Scroll to the bottom if you want the TLDR version of controlling Roku devices from restricted Windows Phone devices
I recently purchased a Roku Streaming Stick after reading some great reviews online, and verifying it comes with Windows Phone support. Hooking it up to the TV was easy enough, and I was quickly able to enjoy streaming content using the included remote.
However, to my dismay I soon realized the remote was defective, intermittently entering a non-responsive state where all key presses would be ignored. I was peeved, of course, but I thought to myself – no big deal, I’ll just use the WP remote app, right?
Wrong. I tried the Roku official app, as well as literally every other Roku remote app on the WP store, to no avail. Most of the apps wouldn’t recognize my Roku device, with the official app saying “no Roku devices were found on your network” and “could not access the information of your Roku device(s)”. When I tried manually connecting to the Roku’s IP (as indicated in the Roku’s network settings page), the official app said it “Failed to connect to the specified device”. The few apps that did seem to “connect” to it could not control it – I would press a button and nothing would happen.
In my despair, I contacted Roku support. The representative quickly determined it was due to my location (Israel), which is not officially supported by Roku. Say what? The device work, its remote (mostly) works, but an app that merely simulates a remote suddenly cares about your location and deliberately fails just for spite? I didn’t buy it.
So I went to the Windows Store on my PC and installed the Roku Windows Store app. It immediately recognized my device and lo and behold – it was able to control it effortlessly. Motivated by my discovery, I powered on an old Android device and Installed a Roku remote app. Again, it worked right out of the box.
At this point I became very curious. Why were the WP apps failing? It can’t be a coincidence, especially considering the fact that many reviewers confirmed those apps did in fact deliver on their promise and controlled the device. To satisfy my curiosity, I referred to Roku’s REST API documentation. It literally could not be any simpler. Want to press the Home key? This is all you need to do:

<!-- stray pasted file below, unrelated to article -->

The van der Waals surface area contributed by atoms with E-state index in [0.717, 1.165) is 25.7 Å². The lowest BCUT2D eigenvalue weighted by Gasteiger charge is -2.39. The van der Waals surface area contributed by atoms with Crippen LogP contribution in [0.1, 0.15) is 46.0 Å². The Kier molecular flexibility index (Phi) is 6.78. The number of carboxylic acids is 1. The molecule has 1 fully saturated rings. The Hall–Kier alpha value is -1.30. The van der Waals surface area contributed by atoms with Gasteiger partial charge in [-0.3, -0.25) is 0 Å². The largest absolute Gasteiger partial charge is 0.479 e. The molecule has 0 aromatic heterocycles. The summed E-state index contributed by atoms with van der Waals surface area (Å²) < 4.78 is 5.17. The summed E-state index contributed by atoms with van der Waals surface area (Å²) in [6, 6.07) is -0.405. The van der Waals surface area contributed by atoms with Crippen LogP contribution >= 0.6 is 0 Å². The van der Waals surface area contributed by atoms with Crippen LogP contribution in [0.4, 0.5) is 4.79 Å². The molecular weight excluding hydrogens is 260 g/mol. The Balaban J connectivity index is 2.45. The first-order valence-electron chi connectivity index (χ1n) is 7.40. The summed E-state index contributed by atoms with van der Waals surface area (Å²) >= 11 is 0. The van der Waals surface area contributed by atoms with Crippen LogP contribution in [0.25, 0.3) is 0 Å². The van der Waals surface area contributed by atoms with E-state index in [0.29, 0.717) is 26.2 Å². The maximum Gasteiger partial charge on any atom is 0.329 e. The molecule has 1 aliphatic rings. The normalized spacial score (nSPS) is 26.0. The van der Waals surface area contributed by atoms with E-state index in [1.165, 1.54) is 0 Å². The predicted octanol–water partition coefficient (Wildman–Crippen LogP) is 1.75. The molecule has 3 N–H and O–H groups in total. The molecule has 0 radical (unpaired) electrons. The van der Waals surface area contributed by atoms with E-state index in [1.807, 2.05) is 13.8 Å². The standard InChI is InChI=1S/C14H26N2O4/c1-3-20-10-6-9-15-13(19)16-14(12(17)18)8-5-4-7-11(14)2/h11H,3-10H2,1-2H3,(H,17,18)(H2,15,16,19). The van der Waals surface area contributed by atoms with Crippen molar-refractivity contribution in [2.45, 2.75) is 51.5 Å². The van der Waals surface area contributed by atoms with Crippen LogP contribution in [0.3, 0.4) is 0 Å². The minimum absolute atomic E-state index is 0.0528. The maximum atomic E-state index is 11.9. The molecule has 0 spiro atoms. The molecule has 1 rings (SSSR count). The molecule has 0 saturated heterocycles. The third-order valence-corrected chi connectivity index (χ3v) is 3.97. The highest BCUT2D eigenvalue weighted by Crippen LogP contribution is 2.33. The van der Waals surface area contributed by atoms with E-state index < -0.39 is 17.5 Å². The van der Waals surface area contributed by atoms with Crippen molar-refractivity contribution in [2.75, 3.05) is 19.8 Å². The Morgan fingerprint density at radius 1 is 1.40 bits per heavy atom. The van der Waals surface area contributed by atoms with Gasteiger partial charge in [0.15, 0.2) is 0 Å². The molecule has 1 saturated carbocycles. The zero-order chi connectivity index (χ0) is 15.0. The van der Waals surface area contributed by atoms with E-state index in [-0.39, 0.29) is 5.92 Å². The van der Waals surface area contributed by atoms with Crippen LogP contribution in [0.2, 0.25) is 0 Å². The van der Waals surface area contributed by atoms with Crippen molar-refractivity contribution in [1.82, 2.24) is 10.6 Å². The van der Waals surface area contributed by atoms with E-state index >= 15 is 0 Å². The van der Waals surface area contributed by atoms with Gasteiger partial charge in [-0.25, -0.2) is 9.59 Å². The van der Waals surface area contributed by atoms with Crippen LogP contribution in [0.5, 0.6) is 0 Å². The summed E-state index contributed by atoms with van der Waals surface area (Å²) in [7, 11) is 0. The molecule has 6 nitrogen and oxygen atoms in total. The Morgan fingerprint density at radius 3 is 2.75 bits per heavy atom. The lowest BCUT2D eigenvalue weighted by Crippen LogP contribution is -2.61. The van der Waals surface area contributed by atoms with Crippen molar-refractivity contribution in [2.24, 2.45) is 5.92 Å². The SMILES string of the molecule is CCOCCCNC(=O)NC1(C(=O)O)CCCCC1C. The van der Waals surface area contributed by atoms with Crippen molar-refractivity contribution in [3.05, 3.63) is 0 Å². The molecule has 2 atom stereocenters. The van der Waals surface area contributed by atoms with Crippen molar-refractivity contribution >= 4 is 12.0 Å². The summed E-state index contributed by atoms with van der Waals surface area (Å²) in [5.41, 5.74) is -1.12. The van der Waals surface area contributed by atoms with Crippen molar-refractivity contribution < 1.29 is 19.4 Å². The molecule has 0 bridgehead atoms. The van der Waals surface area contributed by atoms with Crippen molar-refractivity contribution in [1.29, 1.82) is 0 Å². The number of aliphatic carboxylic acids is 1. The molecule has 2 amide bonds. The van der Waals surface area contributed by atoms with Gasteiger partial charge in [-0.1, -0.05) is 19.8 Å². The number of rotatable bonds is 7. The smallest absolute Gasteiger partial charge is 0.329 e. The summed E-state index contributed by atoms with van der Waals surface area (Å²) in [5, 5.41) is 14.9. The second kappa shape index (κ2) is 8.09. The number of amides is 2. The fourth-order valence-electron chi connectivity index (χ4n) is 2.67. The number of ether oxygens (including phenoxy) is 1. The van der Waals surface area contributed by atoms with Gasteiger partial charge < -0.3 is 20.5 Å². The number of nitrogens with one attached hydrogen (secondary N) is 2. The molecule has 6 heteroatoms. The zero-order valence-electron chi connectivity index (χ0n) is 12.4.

curl -d '' http://192.168.1.134:8060/keypress/home
There’s no way all the Roku apps in the WP store got something as simple as this wrong. But seeing how simple the API was, I realized it would be a matter of hours to create a simple WP app that sends these commands and be done with it. I even had a name for my app – RemoRoku. It would be the savior of all Windows Phone Roku users, and I would be forever renowned as the hero of the community.
In reality, I quickly realized why all the other apps were failing. A few XAML tags and a single HttpClient call later, my app revealed curious behavior. The app would work fine on the emulator, but the device itself kept blocking the HTTP requests with 404 Not Found errors.
After a bit of searching on the web I ran into this thread. It mentions a similar phenomena, explaining how “regular” domain requests (e.g. microsoft.com) would work whereas IP requests (e.g. 192.168.1.134) would fail. The author ended up figuring out the root cause of the issue – a missing app capability by the name of privateNetworkClientServer. Unfortunately, setting it in my app’s manifest had no effect (which is not surprising, considering that the docs state it is equivalent on WP to internetClientServer which was already enabled).